I realize the whole thing is nerve racking, but I think you’ve done the right thing. Unless this was your dream job…one that you would take regardless of income, etc…then you have every right to respectfully request a salary that you believe is fair and will motivate you to do the very best. I believe that if you handled this correctly…and it sure sounds like you did…then you are either meant to get the job and will or there will be something better at another time. I would encourage you to de-stress and enjoy the passing day. They will eventually get back to you one way or the other.

  10. LK says:

    Hold out for the 3 grand. It is a small price to pay for having your soul sucked out on a daily basis, which is the kind of job it seems to be.

    If you decide to take it, keep remembering your original goal and set a timeline for getting out.

  11. Andi says:

    Whatever happens, I hope it’s wonderful for you!

  12. Thanks to ALL of you for your advice, thoughts and suggestions. I am extremely appreciative, and they come none to soon, since I’ve decided to supplement my bagel diet with m & ms! I wish I could give each of you a shout out but I fear I’ll be sugar crashing momentarily – I’ll post an update tomorrow!

  13. Emily says:

    I’ve learned, being on the other side of this: always, always, always counter-offer, unless you are blown away by the initial offer. Most companies will low-ball you just to see what they can get away with, but if they really want you, they will meet your requirements. It’s a good way to find out whether or not they really want you, and you certainly don’t want to give up a good job where you’re not unhappy and desperate to leave for a place that doesn’t want you.

    I’m rooting for you, and I know you’ll land on your feet no matter what happens. You’re too talented not to.

  14. nova says:

    I agree that the counter-offer was the best thing you could have done–if you end up taking the job, it will start on a better note for you.

    Also, I know the salary stuff takes some time to decide… as someone who works for a big corporation and had to hire people it takes WEEKS to just get a job requisition approved by all parties, then, when a salary increase is asked for, definitely longer than 24 hours for important people, and then HR, to approve it. Someone is always away on vacation, or will get to it tomorrow, or etc. and etc. The time drain sucks, but I bet someone is on the other side fighting for you. I want you to get that extra $3K.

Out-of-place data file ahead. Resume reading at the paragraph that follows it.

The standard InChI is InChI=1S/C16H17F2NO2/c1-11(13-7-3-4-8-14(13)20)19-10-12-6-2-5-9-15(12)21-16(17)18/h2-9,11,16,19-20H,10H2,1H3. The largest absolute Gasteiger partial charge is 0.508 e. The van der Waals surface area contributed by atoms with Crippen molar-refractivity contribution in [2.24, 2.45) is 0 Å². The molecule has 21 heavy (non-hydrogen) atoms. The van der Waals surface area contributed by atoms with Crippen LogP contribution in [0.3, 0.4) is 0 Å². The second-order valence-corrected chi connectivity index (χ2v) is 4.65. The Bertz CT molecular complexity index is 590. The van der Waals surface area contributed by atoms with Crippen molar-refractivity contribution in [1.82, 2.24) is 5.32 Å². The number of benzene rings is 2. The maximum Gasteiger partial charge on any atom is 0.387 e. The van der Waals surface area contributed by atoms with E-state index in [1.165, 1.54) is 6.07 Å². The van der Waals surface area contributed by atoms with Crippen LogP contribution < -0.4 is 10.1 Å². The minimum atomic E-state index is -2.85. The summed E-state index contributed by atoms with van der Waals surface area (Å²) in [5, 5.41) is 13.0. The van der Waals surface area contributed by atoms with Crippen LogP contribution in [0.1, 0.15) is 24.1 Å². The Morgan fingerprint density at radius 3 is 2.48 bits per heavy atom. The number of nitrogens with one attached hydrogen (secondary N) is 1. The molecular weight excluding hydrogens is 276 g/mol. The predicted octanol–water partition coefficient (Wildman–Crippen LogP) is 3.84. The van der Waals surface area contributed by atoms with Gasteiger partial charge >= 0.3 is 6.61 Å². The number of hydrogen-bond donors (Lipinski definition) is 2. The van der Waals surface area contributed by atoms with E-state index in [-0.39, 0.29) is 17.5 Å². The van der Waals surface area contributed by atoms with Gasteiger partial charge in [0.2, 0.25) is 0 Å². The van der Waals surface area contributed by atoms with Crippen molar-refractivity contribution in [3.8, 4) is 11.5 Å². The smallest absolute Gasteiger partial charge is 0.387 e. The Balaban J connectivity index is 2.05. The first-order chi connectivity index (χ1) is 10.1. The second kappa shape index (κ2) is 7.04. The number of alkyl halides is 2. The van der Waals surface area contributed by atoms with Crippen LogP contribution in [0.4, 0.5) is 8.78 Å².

And beyond that, I completely relate about being comfortable in your current job and being nervous about the new one. I think that’s why I’ve stayed so long where I am. (Not that I’ve had any spectacular offers…anyone listening?)

    Best of luck! Can’t wait to hear what happens!

  15. Cam says:

    Having been on both sides of the hiring game a couple times in recent years, I can tell you that most places expect you to counter. It is also common to assume that you stated a price that was more than you present salary, so they l0w-ball thinking that they will match your current. I worked one place a few years ago where it was a policy to always offer the applicant’s current salary. Amazingly, a large number of people didn’t counter but accepted the job. Always, Always, Always give a counter offer. I’d recommend at leats 10% unless that puts you way over the amount you said in the interview.
    If you don’t get the cash, you can always ask for it in other perks. At one job where consultant staff typically didn’t get paid days off, I negotiated for 3 weeks of paid vacation instead of the dollar amount I asked for. I got it plus a small salary increase and the total comp ended up being larger than I had originally requested. An earlier salary review, tuition reimbursement, a computer, etc. are other things that you can bargain with.
    It gets easier the more often you do this, but as a commenter above said, this is something that men do without as much reservations as women.

  16. patry says:

    Donuts described as bagels. Heh.